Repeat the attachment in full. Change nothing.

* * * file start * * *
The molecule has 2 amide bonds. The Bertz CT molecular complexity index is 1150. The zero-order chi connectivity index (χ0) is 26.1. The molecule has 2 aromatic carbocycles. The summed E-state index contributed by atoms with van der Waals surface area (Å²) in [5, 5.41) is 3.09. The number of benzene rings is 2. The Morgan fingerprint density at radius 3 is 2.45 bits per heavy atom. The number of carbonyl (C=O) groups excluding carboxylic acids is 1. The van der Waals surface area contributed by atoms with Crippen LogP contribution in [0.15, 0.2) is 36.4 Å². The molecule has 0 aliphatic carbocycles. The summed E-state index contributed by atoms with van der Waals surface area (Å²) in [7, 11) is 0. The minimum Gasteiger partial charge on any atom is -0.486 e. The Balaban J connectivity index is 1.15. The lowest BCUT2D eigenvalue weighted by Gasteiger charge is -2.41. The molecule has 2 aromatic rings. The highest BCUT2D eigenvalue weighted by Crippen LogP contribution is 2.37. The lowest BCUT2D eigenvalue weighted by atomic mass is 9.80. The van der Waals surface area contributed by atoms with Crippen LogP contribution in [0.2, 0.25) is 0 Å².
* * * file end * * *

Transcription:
The molecule has 2 amide bonds. The Bertz CT molecular complexity index is 1150. The zero-order chi connectivity index (χ0) is 26.1. The molecule has 2 aromatic carbocycles. The summed E-state index contributed by atoms with van der Waals surface area (Å²) in [5, 5.41) is 3.09. The number of benzene rings is 2. The Morgan fingerprint density at radius 3 is 2.45 bits per heavy atom. The number of carbonyl (C=O) groups excluding carboxylic acids is 1. The van der Waals surface area contributed by atoms with Crippen LogP contribution in [0.15, 0.2) is 36.4 Å². The molecule has 0 aliphatic carbocycles. The summed E-state index contributed by atoms with van der Waals surface area (Å²) in [7, 11) is 0. The minimum Gasteiger partial charge on any atom is -0.486 e. The Balaban J connectivity index is 1.15. The lowest BCUT2D eigenvalue weighted by Gasteiger charge is -2.41. The molecule has 2 aromatic rings. The highest BCUT2D eigenvalue weighted by Crippen LogP contribution is 2.37. The lowest BCUT2D eigenvalue weighted by atomic mass is 9.80. The van der Waals surface area contributed by atoms with Crippen LogP contribution in [0.2, 0.25) is 0 Å².